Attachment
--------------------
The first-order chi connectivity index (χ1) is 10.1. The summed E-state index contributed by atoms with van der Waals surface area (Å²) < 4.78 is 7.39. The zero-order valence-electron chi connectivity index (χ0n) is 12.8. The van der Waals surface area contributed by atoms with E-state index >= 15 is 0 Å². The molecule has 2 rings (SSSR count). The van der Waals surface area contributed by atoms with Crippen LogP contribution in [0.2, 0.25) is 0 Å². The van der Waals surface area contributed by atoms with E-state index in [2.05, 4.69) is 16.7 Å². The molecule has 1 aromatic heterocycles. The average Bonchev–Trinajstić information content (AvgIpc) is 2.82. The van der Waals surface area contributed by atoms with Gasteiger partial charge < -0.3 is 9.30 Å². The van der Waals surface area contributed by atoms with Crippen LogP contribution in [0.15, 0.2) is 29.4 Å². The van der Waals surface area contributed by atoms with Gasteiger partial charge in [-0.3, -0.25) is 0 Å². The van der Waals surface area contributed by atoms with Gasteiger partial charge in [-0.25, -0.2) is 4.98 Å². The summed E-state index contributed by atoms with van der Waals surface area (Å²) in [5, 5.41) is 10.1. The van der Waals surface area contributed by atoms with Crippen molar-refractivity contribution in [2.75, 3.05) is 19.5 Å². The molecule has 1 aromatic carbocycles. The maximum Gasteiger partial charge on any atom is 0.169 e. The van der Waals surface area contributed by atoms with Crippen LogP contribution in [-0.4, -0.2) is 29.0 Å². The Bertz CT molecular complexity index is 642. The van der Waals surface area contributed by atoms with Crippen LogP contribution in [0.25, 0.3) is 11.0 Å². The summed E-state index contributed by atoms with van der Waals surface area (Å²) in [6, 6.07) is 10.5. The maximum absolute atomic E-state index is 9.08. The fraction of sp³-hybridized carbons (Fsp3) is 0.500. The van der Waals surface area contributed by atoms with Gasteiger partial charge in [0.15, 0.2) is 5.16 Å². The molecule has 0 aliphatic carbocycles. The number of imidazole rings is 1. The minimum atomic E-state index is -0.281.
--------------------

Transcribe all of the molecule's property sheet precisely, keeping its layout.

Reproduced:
The first-order chi connectivity index (χ1) is 10.1. The summed E-state index contributed by atoms with van der Waals surface area (Å²) < 4.78 is 7.39. The zero-order valence-electron chi connectivity index (χ0n) is 12.8. The van der Waals surface area contributed by atoms with E-state index >= 15 is 0 Å². The molecule has 2 rings (SSSR count). The van der Waals surface area contributed by atoms with Crippen LogP contribution in [0.2, 0.25) is 0 Å². The van der Waals surface area contributed by atoms with E-state index in [2.05, 4.69) is 16.7 Å². The molecule has 1 aromatic heterocycles. The average Bonchev–Trinajstić information content (AvgIpc) is 2.82. The van der Waals surface area contributed by atoms with Gasteiger partial charge < -0.3 is 9.30 Å². The van der Waals surface area contributed by atoms with Crippen LogP contribution in [0.15, 0.2) is 29.4 Å². The van der Waals surface area contributed by atoms with Gasteiger partial charge in [-0.3, -0.25) is 0 Å². The van der Waals surface area contributed by atoms with Gasteiger partial charge in [-0.25, -0.2) is 4.98 Å². The summed E-state index contributed by atoms with van der Waals surface area (Å²) in [5, 5.41) is 10.1. The van der Waals surface area contributed by atoms with Crippen molar-refractivity contribution in [2.75, 3.05) is 19.5 Å². The molecule has 1 aromatic carbocycles. The maximum Gasteiger partial charge on any atom is 0.169 e. The van der Waals surface area contributed by atoms with Crippen LogP contribution in [-0.4, -0.2) is 29.0 Å². The Bertz CT molecular complexity index is 642. The van der Waals surface area contributed by atoms with Crippen LogP contribution in [0.25, 0.3) is 11.0 Å². The summed E-state index contributed by atoms with van der Waals surface area (Å²) in [6, 6.07) is 10.5. The maximum absolute atomic E-state index is 9.08. The fraction of sp³-hybridized carbons (Fsp3) is 0.500. The van der Waals surface area contributed by atoms with Gasteiger partial charge in [0.15, 0.2) is 5.16 Å². The molecule has 0 aliphatic carbocycles. The number of imidazole rings is 1. The minimum atomic E-state index is -0.281.